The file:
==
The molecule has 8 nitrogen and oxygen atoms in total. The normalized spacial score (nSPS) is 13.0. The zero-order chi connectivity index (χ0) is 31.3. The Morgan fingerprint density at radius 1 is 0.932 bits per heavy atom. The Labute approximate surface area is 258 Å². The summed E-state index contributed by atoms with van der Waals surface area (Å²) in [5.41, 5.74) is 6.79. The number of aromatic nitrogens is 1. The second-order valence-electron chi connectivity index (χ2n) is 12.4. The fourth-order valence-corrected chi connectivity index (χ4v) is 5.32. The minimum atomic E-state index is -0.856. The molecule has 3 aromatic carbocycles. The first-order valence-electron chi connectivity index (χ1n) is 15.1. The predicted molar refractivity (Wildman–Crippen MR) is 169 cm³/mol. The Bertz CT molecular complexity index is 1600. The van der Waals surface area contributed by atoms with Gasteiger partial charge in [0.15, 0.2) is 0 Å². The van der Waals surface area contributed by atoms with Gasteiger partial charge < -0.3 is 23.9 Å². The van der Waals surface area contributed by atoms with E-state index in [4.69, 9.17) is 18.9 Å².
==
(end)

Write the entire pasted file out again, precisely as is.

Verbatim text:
The molecule has 8 nitrogen and oxygen atoms in total. The normalized spacial score (nSPS) is 13.0. The zero-order chi connectivity index (χ0) is 31.3. The Morgan fingerprint density at radius 1 is 0.932 bits per heavy atom. The Labute approximate surface area is 258 Å². The summed E-state index contributed by atoms with van der Waals surface area (Å²) in [5.41, 5.74) is 6.79. The number of aromatic nitrogens is 1. The second-order valence-electron chi connectivity index (χ2n) is 12.4. The fourth-order valence-corrected chi connectivity index (χ4v) is 5.32. The minimum atomic E-state index is -0.856. The molecule has 3 aromatic carbocycles. The first-order valence-electron chi connectivity index (χ1n) is 15.1. The predicted molar refractivity (Wildman–Crippen MR) is 169 cm³/mol. The Bertz CT molecular complexity index is 1600. The van der Waals surface area contributed by atoms with Gasteiger partial charge in [0.15, 0.2) is 0 Å². The van der Waals surface area contributed by atoms with Gasteiger partial charge < -0.3 is 23.9 Å². The van der Waals surface area contributed by atoms with E-state index in [4.69, 9.17) is 18.9 Å².